Work to improve ro-pax fire safety has become a major area of activity for Interferry following several high-profile incidents in recent years, and this was again underlined by our key interventions at the fifth annual session of the IMO’s Ship Systems and Equipment (SSE) Sub-Committee, which took place from March 12-16.

Among several fire-related issues, the European Commission (EC) presented proposals arising from its FIRE SAFE 1 studies, primarily on electrical connections and alternatively powered vehicles. We argued that, while technically robust, some proposals – such as fitting earth fault breakers – are practicable for newbuilds but not necessarily for existing ships, which the EC also plans to include. Any requirements on existing ships must be more generic in nature, allowing for adaptations to the ship’s current systems.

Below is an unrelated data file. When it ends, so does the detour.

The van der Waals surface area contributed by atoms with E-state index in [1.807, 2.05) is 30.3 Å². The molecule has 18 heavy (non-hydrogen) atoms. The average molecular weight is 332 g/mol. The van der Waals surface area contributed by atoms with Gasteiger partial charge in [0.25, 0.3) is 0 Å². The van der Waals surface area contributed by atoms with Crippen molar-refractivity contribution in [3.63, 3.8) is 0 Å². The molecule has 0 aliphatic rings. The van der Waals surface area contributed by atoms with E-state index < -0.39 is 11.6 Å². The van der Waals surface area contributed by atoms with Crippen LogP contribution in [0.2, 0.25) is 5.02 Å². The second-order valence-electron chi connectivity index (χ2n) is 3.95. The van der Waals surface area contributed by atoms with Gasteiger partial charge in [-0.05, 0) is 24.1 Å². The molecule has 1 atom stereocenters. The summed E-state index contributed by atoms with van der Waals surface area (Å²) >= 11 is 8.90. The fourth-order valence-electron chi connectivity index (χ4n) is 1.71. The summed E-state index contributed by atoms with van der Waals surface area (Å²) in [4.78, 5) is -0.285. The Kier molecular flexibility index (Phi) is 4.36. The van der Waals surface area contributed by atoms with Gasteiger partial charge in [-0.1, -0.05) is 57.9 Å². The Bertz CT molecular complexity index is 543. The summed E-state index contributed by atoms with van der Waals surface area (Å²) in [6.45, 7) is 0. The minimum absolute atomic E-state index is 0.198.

Our concern is that good ideas for new ships could be killed off by the EC also pushing for retrospective application, albeit with a fairly substantial time delay. For instance, positioning of vehicle deck sprinkler and nozzles could be optimised for new ships, but very cumbersome to address for existing ships. The EC stressed that its findings from FIRE SAFE 2 would be submitted to next year’s SSE6 session, a timeline that might also prompt them to ask for a one-year extension of the final amendments deadline currently scheduled for Maritime Safety Committee Session 101 in 2020.

Japan and China also submitted several potential risk-mitigation options, many of which were very reasonable proposals. However, we emphasized the need to avoid working with a general wish list. After the Costa Concordia accident, the IMO spent several years trying to remove items of a less defined nature, and we maintained that such generalities should be avoided regarding ro-pax fire protection.

The most concrete outcome of SSE5 was the development of a structure for interim guidelines, to be further developed in a Correspondence Group between now and SSE6.

We will keep you up to date on progress.